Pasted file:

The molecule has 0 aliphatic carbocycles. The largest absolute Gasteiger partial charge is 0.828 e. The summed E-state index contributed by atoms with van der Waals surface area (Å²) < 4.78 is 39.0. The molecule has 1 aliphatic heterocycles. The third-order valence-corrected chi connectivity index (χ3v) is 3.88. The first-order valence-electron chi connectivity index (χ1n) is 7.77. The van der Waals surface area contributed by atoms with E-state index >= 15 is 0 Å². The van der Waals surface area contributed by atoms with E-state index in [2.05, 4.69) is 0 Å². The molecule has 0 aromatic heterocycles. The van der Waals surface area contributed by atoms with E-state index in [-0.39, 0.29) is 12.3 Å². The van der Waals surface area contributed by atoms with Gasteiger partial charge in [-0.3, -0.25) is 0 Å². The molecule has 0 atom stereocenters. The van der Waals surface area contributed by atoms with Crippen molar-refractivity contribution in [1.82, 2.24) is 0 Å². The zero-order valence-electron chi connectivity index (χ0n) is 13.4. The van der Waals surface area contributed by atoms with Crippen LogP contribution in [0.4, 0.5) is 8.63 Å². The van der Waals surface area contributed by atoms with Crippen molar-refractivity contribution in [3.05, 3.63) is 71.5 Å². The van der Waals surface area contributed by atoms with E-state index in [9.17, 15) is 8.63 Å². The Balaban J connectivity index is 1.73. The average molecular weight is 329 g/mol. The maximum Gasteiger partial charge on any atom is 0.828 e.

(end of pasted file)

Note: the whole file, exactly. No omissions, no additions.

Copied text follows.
The molecule has 0 aliphatic carbocycles. The largest absolute Gasteiger partial charge is 0.828 e. The summed E-state index contributed by atoms with van der Waals surface area (Å²) < 4.78 is 39.0. The molecule has 1 aliphatic heterocycles. The third-order valence-corrected chi connectivity index (χ3v) is 3.88. The first-order valence-electron chi connectivity index (χ1n) is 7.77. The van der Waals surface area contributed by atoms with E-state index >= 15 is 0 Å². The van der Waals surface area contributed by atoms with E-state index in [2.05, 4.69) is 0 Å². The molecule has 0 aromatic heterocycles. The van der Waals surface area contributed by atoms with E-state index in [-0.39, 0.29) is 12.3 Å². The van der Waals surface area contributed by atoms with Gasteiger partial charge in [-0.3, -0.25) is 0 Å². The molecule has 0 atom stereocenters. The van der Waals surface area contributed by atoms with Crippen molar-refractivity contribution in [1.82, 2.24) is 0 Å². The zero-order valence-electron chi connectivity index (χ0n) is 13.4. The van der Waals surface area contributed by atoms with Crippen LogP contribution in [0.4, 0.5) is 8.63 Å². The van der Waals surface area contributed by atoms with Crippen molar-refractivity contribution in [3.05, 3.63) is 71.5 Å². The van der Waals surface area contributed by atoms with E-state index in [9.17, 15) is 8.63 Å². The Balaban J connectivity index is 1.73. The average molecular weight is 329 g/mol. The maximum Gasteiger partial charge on any atom is 0.828 e.